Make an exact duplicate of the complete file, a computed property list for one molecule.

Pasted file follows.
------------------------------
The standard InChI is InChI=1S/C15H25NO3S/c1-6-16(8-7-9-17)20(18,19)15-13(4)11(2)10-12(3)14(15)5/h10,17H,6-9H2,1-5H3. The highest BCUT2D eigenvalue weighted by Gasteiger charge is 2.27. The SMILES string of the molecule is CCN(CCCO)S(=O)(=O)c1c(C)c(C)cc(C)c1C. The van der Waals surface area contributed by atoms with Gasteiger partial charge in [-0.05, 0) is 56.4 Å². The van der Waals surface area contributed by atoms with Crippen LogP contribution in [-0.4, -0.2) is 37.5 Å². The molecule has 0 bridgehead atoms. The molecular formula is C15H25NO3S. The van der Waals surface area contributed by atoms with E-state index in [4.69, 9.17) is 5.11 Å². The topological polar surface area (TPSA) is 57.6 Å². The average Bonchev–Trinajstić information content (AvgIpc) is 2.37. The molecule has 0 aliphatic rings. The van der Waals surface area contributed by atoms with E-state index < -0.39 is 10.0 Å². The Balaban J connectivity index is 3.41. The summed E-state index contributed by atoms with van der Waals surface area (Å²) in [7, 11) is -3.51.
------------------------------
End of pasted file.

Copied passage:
The standard InChI is InChI=1S/C15H25NO3S/c1-6-16(8-7-9-17)20(18,19)15-13(4)11(2)10-12(3)14(15)5/h10,17H,6-9H2,1-5H3. The highest BCUT2D eigenvalue weighted by Gasteiger charge is 2.27. The SMILES string of the molecule is CCN(CCCO)S(=O)(=O)c1c(C)c(C)cc(C)c1C. The van der Waals surface area contributed by atoms with Gasteiger partial charge in [-0.05, 0) is 56.4 Å². The van der Waals surface area contributed by atoms with Crippen LogP contribution in [-0.4, -0.2) is 37.5 Å². The molecule has 0 bridgehead atoms. The molecular formula is C15H25NO3S. The van der Waals surface area contributed by atoms with E-state index in [4.69, 9.17) is 5.11 Å². The topological polar surface area (TPSA) is 57.6 Å². The average Bonchev–Trinajstić information content (AvgIpc) is 2.37. The molecule has 0 aliphatic rings. The van der Waals surface area contributed by atoms with E-state index < -0.39 is 10.0 Å². The Balaban J connectivity index is 3.41. The summed E-state index contributed by atoms with van der Waals surface area (Å²) in [7, 11) is -3.51.